Trafo Gallery Budapest
16 May - 11 June 2002
Galerija Balen and
Muzej brodskog Posavlja Slavonski Brod
17 Sept - 4 October 2002
The intriguing idea of Human/Nature is open to a number
of interpretations. It includes the notion of a dichotomy between civilisation
and the natural world and holds out the possibility of overcoming it.
It also involves the tricky concept of 'human nature' that has divided
philosophers for centuries between advocates of a harsh 'law of the
jungle' and believers in the intrinsic goodness of the 'noble savage'.
The debate between proponents of optimistic and pessimistic views of
basic human character is further complicated by the post-modernist's
belief that human nature is a self-referential linguistic construct
and only meaningful within a specific cultural context. Nevertheless,
we still feel a desire to delve the mysteries of human nature, and in
this situation, art can take a role in divining and expressing the global
We are witnessing a growing tendency to seek out new forms of spirituality and a rediscovery of ethics in art. Reconstructive post-modernism regards interconnectedness, social responsibility and ecological attunement as the crucial issues for human creativity. It calls for a reenchantment of the human soul. Human/Nature is about an awareness of how fragile the balance of nature is, how precious local lifestyles are, and how much it all depends on us.
Viktor Daldon is a painter, who on this occasion is represented by a photographic series of contemporary saints. Each photograph frames a passer-by against the neon logo of a pharmaceutical firm, revealing a glowing aureola around their head. They are reminiscent of Renaissance saint paintings, but contemporary saints are just ordinary people crossing the main square of Zagreb. Through social and spatial intervention the artist encourages us to look for the holy in each other and ourselves.
Ivana Franke uses such materials as paraffin, paper, threads, and fishing line to create site-specific installations that convey a sense of the ephemeral. The transparency of the structures she builds allows the viewer to perceive their wholeness simultaneously. Her work is gentle, sensual and fragile, and evokes abstract dimensions of the human mind and the natural stillness of space.
Alem Korkut is a sculptor who explores natural forms and processes in his work. Momento Mori-me directly confronts the universal problem of death, the separation of the spirit and the body, and the myth of individual immortalisation in stone. A video recording preserves the gradual disintegration of the artist's clay self-portrait as it sits in a water-filled glass container. The final result of the process of dilution is an undistinguished mass of submerged mud. The work is a poetic meditation on the inevitability of physical decomposition. In this final stage, humans again become part of nature.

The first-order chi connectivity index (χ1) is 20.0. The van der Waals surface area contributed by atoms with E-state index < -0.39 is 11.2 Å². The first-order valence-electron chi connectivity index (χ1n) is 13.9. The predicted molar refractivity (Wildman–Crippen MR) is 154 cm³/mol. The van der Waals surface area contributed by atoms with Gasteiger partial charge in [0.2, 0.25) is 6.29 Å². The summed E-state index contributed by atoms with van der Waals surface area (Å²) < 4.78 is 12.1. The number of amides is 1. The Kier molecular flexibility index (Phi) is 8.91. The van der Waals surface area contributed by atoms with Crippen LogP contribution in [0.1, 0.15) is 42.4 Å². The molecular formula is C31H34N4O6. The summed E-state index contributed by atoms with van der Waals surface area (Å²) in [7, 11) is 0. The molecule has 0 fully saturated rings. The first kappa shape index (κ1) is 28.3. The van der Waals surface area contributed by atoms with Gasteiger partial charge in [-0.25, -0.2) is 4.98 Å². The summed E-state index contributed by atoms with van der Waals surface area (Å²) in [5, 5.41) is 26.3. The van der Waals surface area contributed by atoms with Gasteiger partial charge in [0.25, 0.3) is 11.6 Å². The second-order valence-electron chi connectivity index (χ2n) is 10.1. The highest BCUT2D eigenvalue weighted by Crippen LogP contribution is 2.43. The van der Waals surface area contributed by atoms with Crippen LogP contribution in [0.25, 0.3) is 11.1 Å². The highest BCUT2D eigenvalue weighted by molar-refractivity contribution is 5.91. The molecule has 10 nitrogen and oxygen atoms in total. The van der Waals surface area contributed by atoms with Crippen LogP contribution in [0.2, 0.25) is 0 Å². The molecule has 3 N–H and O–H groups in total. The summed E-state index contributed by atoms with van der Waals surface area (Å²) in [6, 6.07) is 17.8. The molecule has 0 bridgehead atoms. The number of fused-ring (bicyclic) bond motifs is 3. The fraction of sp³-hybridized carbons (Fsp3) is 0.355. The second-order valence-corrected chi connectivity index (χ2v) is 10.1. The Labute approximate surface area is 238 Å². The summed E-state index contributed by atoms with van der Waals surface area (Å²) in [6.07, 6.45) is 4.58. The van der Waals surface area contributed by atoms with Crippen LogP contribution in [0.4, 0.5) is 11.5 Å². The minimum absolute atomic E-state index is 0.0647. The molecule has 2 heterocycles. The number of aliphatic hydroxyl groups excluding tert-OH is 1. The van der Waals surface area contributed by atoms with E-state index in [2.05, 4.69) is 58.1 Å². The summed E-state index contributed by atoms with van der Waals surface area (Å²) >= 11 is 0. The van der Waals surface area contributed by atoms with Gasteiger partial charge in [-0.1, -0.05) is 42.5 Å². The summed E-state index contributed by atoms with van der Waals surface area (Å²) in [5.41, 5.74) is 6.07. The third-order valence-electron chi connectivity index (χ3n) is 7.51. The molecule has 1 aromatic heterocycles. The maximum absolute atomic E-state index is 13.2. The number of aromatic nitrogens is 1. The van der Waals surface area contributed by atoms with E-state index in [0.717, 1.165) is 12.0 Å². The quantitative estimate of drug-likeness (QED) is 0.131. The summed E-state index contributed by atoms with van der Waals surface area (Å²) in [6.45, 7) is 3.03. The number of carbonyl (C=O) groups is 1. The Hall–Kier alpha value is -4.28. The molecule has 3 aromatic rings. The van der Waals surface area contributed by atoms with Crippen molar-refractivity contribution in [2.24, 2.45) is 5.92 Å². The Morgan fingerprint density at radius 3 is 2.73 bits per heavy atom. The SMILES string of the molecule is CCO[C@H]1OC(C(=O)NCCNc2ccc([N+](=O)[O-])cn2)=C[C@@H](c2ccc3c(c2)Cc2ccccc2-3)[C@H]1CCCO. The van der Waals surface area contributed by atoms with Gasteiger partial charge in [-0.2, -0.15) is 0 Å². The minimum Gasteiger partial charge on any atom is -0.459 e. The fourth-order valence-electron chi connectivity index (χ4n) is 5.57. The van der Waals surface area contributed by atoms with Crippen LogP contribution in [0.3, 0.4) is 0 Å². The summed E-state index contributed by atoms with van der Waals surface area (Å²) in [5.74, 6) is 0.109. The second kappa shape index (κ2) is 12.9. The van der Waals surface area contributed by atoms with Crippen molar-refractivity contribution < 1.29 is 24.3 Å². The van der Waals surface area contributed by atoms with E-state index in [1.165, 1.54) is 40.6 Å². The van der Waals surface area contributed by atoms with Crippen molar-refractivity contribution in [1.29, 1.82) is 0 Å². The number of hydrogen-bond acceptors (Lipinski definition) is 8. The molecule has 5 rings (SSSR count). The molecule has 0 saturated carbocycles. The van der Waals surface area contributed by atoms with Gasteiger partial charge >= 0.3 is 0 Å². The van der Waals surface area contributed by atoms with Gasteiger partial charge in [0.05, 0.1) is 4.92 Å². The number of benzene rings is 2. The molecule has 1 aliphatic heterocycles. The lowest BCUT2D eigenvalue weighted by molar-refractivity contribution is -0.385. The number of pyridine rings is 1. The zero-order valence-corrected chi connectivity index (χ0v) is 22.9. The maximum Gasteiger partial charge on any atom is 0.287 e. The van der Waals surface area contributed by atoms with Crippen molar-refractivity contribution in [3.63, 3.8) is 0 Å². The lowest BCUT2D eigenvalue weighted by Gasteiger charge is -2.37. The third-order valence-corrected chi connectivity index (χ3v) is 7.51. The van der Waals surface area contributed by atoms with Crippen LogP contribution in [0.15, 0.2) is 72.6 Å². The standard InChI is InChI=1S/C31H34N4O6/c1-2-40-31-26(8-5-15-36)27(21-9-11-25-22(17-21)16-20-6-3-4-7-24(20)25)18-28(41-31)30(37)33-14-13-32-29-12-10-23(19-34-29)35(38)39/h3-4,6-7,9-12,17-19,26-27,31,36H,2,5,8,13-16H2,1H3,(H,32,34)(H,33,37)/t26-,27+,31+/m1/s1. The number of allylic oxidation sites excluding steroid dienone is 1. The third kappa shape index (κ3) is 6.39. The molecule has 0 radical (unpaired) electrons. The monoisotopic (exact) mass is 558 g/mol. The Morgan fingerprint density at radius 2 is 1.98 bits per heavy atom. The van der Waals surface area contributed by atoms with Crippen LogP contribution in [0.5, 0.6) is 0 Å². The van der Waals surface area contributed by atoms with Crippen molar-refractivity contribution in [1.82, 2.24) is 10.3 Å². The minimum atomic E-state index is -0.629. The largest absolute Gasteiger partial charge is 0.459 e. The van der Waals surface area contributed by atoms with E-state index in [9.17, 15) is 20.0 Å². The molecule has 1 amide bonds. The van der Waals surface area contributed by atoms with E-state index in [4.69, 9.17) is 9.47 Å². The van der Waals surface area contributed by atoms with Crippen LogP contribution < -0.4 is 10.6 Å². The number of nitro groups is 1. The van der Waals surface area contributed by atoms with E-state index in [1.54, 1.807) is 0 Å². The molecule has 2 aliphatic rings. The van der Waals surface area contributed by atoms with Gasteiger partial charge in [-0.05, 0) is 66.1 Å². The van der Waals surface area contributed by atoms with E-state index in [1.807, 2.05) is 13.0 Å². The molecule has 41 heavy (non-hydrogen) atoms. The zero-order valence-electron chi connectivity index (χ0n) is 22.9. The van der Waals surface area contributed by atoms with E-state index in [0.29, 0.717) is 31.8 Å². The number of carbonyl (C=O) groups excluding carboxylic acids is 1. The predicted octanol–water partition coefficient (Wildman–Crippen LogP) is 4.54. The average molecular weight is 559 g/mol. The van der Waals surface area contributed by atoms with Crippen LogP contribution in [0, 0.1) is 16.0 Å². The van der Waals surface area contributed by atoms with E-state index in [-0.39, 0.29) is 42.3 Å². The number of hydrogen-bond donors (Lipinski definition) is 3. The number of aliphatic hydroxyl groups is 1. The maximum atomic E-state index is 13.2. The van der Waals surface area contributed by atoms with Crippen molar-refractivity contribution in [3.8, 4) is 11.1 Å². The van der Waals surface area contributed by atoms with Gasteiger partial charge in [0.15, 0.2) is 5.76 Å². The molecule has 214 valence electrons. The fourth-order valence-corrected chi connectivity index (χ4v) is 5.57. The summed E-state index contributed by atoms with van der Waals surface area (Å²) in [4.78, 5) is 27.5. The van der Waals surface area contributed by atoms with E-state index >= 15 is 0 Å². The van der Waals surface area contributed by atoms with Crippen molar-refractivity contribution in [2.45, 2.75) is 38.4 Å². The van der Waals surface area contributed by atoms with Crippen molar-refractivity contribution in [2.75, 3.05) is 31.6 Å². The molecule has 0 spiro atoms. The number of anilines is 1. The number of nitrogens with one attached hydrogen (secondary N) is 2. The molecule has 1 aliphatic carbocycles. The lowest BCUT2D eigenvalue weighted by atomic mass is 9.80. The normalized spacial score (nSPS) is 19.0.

There is a convincing humanism and affirmative spirit
to the work of the sculptor Denis Krakovic. Lying in a hammock,
gazing at repetitive landscapes, we're torn between meditation and apathy.
Although Laziness Wins can be read as a criticism of human indifference
towards nature, it can also be seen as an invitation to relax. The work
suggests we should stop seeing life as a struggle and celebrate the
true nature of existence.
Sandra Sterle's work deals with the rituals of daily life and explores places connected to childhood. She raises questions of social engagement and the enduring tug of our roots. In the video piece Round Around the artist is shown running around an olive tree dressed in folk costume borrowed from an old peasant woman on the island of Mljet. Running in a circle around the tree of wisdom, circles become cycles of a female nature.
Ivan eremet likes to point out uncomfortable truths. He succeeds with very reduced tools in expressing the frustrations of social realities. New Testament with a 100 kuna note is a reminder of a common side of human nature, of bribery, dishonesty and everyday hypocrisy. The work explicitly states that money is the new religion. It raises questions about the state of organised religion and comments on the superficial materialism of global capitalism.
The art of Slaven Tolj is often connected with his hometown of Dubrovnik. He employs the living environment, local conditions, objects and time present there as building material for his art projects. The video he presents here dramatises the end of a love affair through the act of peeling a potato. Through the intimate nature of his work, Slaven Tolj shamanistically performs the power of human emotions.
Maja and Reuben Fowkes